GHG Plan Could Cost ‘Less than 0.5% of Total Airline Revenue’
The aviation industry can achieve its goal of carbon-neutral growth from 2020 by tapping into the available supply of carbon credits at a cost to the industry as low as $4 per metric ton of CO2, according to analysis published today from Bloomberg New Energy Finance and Environmental Defense Fund (EDF).
Last month the International Air Transport Association, a trade group representing 85 percent of the world’s airline traffic, adopted a resolution calling for a market-based measure to manage and offset emissions. That resolution proposes that airlines offset increased emissions after 2020 by buying carbon credits from other sectors.
The UN’s International Civil Aviation Organization (ICAO) must complete its own resolution on a market-based plan in the next month or so to avoid the European Commission reinstating its carbon emissions laws on flights taking off or landing from EU member states.
The new analysis assesses what the industry-endorsed greenhouse gas reduction plan might cost.
Carbon-Neutral Growth for Aviation: At What Price? shows that surplus offset credits already available in the world’s carbon trading systems (4.4 billion metric tons of CO2 in 2020) could, in principle, meet just under 50 percent of the airlines’ potential need for the 30 years between 2020 and 2050. The analysis then finds that if governments adopt tough criteria to ensure offsets represent real emission reductions, the cost of these credits to the aviation industry would be around $4 to $6 per metric ton in 2015.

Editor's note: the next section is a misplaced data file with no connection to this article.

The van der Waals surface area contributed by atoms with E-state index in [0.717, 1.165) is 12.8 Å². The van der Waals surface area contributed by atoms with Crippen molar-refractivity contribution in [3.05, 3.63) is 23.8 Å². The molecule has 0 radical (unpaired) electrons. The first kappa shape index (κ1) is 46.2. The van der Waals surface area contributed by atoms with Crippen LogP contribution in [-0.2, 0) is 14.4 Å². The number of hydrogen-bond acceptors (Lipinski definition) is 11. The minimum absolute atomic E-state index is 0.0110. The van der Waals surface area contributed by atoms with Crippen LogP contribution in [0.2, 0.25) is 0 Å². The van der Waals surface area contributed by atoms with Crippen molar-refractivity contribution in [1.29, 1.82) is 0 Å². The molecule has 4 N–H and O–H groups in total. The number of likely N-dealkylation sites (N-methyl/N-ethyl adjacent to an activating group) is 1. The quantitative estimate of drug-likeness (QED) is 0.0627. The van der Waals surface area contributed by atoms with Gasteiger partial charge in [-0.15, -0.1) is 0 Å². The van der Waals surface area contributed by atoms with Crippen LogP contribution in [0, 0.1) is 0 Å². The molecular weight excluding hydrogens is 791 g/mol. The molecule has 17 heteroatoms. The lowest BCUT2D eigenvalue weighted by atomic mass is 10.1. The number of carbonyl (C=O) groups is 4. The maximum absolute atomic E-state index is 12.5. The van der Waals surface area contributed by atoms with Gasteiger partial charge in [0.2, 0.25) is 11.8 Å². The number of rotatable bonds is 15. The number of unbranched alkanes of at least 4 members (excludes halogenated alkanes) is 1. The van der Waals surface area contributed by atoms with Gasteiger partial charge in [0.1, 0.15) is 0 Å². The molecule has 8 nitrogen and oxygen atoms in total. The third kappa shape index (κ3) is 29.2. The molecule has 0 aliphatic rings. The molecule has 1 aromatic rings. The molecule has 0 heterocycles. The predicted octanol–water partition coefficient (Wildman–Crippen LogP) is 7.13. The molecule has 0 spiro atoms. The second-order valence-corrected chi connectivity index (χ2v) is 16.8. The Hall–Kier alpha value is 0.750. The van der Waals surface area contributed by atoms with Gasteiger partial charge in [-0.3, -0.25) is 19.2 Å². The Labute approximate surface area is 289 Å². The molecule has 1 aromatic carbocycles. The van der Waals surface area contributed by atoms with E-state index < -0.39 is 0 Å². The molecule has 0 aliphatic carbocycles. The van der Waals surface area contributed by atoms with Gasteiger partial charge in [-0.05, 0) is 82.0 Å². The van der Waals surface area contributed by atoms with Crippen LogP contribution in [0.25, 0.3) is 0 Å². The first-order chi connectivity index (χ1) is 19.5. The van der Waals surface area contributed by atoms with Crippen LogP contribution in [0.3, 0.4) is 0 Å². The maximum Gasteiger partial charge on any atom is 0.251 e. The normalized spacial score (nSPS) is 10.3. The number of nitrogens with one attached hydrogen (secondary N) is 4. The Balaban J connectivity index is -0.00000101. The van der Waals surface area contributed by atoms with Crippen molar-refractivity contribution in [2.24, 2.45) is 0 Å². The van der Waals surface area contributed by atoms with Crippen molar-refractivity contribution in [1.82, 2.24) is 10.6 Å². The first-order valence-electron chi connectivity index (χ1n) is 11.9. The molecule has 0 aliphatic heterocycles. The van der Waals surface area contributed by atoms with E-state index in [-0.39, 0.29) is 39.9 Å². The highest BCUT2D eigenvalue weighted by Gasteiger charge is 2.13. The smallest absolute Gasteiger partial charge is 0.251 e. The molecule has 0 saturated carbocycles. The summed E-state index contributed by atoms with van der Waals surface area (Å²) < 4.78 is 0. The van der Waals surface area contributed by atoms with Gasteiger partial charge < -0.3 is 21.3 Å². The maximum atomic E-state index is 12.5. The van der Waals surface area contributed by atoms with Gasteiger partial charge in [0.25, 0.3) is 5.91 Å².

These costs would represent a fraction of a percent (less than 0.5 percent) of total international airline revenue over this period. For comparison, last year airlines collected more than three times as much (as a share of revenue) from checked bags, extra legroom and in-flight snacks.
According to this analysis, in 2030 the program would add less than $2 to a typical one-way fare from Paris to New York, for example.
Annie Petsonk, EDF international counsel, says this report should encourage governments in the ICAO to move ahead with a market-based mechanism for carbon-neutral growth.
Last week, however, a European negotiator said there’s only a 50 percent chance that the ICAO talks on a greenhouse gas reduction plan for the aviation industry will succeed.
Guy Turner, chief economist at Bloomberg New Energy Finance, says the analysis shows that the widespread availability and low cost of carbon credits through a market-based mechanism could enable the industry to take on more ambitious GHG reduction targets.
Photo Credit: Boeing
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